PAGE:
The fall is University Rankings season, as a bunch get released each year. Alex Usher has a nice blog post that summarizes the major ones and what they include. I’ve written posts about rankings in the past, which you can find using the search function if you wish. In general, for high school student applicants I usually suggest that they be very careful about putting too much weight on these rankings, for various reasons discussed before and illustrated below.
I was thinking about the QS Rankings which recently came out, which include a 40% weighting of “Academic Reputation” in their scoring method. This is based on a survey of academics (which I filled out a few months ago). But what does it actually mean and how is it related to decision-making for high school students? To determine that, we need to look at what is actually asked in the survey.
The survey (done online) asks academics to identify what their area of expertise is. For me, this was “Engineering & Technology”. It then asks us to identify the top ten domestic institutions we consider to be best for research in that area (notice that it is research, not undergraduate education, experiential learning, or various other things that a high school student might be concerned about). For me as a survey respondent, how should I answer? Well, I mainly know about research in Chemical Engineering, so that is going to limit my responses. The University of Windsor may have some excellent research going on, but they don’t have a chemical engineering department so I don’t know much about them. Even within the field of Chemical Engineering, I mainly follow research in the environmental and biochemical engineering areas. A number of universities don’t focus as much in these areas, so they wouldn’t come to my mind as readily as others.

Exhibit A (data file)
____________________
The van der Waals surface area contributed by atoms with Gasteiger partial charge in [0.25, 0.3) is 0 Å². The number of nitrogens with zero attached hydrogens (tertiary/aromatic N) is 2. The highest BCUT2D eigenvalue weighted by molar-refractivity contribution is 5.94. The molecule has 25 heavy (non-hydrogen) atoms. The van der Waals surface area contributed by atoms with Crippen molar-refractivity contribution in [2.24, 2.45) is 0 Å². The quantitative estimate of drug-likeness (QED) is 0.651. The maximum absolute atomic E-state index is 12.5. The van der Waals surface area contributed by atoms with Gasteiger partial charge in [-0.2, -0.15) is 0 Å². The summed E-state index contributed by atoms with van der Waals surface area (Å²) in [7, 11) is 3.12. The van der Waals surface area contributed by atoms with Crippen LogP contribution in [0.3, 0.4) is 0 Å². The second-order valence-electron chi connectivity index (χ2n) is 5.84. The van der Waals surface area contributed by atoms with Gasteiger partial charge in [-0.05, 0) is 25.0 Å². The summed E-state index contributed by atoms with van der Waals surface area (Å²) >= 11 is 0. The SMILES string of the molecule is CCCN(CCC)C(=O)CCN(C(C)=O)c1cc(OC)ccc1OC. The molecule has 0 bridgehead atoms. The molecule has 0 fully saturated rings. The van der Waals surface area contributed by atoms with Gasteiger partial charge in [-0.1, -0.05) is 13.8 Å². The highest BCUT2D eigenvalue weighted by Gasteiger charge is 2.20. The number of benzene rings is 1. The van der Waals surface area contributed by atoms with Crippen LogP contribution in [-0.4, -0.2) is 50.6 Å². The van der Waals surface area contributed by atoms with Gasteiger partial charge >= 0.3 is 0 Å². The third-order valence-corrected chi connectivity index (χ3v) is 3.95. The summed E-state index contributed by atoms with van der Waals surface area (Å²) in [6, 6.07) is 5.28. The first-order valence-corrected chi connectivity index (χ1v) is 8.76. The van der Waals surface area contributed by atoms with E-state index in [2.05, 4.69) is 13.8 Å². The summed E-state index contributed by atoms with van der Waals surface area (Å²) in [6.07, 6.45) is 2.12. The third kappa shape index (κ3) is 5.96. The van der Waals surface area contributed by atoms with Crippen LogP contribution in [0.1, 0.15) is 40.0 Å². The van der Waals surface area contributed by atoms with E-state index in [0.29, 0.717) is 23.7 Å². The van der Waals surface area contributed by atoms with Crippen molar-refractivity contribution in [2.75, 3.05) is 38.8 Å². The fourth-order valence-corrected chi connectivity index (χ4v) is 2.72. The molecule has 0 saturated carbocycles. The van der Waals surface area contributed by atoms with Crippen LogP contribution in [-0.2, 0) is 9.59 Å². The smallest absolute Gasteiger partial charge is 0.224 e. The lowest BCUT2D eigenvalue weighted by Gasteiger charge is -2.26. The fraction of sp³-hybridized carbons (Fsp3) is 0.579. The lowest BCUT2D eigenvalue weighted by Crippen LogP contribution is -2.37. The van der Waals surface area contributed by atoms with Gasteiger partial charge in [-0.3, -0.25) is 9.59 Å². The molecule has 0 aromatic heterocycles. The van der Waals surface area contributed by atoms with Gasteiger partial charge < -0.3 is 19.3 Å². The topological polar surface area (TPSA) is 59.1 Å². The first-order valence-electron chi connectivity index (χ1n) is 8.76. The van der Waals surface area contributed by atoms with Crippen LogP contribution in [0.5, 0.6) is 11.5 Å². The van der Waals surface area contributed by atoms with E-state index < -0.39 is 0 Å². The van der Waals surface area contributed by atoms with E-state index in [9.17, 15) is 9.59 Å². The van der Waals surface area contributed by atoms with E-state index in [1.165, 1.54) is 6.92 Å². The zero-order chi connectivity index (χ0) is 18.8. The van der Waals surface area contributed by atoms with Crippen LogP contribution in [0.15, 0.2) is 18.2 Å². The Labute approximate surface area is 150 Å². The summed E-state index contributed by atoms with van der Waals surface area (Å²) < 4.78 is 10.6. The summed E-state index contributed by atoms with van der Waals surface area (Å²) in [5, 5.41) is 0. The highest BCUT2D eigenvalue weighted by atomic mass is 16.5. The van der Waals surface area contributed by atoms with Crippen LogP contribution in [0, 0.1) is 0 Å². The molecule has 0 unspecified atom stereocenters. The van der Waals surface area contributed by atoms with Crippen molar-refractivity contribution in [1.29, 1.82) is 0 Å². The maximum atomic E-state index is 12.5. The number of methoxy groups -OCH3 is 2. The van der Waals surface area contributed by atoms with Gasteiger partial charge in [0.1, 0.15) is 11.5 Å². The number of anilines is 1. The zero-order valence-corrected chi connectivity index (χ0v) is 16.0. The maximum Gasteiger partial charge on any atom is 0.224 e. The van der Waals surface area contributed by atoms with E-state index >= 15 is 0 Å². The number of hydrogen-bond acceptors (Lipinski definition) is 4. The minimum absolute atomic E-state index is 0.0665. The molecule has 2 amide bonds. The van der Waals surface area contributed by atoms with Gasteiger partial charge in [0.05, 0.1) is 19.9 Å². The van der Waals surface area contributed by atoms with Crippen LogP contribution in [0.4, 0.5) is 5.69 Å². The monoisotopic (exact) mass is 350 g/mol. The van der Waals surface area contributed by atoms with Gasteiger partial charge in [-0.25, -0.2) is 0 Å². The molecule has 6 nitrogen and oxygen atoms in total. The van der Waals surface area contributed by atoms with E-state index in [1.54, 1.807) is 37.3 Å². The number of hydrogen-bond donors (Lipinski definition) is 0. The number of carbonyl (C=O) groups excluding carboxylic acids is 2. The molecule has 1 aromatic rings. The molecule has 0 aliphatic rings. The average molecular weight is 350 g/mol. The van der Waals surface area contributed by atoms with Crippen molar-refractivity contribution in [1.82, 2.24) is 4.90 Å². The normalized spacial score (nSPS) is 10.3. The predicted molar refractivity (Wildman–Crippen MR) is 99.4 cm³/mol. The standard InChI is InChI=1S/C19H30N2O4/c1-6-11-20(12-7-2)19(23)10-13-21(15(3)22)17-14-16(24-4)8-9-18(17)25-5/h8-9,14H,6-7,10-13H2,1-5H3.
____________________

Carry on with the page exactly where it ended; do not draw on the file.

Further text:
So which ten should I pick? Given that I am not going to spend much time thinking about it (about 30 seconds) because I have other things to do, I will pick the first 10 that come to mind, likely because I know people there or have seen them present something interesting at a conference. (no, we can’t pick our own institution.)
In the next section of the survey we are asked to pick up to 30 international institutions that we consider best for research in our areas. The same issues apply, except now expanded. I have never done a comprehensive review of the best chemical engineering researchers around the world, so I just pick a few that I know from literature or because I have interacted with some of their faculty in the past. Obviously the large, well-established (old), and well-publicized institutions are going to get picked, places like MIT, UC Berkeley, Georgia Tech, and a few others here and there. In some ways, this can boil down to a name-recognition survey. I suspect most survey respondents are like me and don’t spend more than a minute or two on this.
So that’s the survey, pretty simple and straightforward to answer, but also open to a lot of uncertainty about what various people are thinking when they answer it. And it’s very clear that it is about research (as expressed through scientific journal publications and conference presentations), not quality of teaching, student experience, curriculum, or anything like that.
As I stated above, applicants to undergraduate programs should be very careful about placing too much weight on rankings, when they may not actually measure anything relevant to their specific interests. A top international reputation for research is nice, and can be an important factor for graduate student education (Masters and PhD), but is it a critical factor for undergraduate education? Not in my opinion.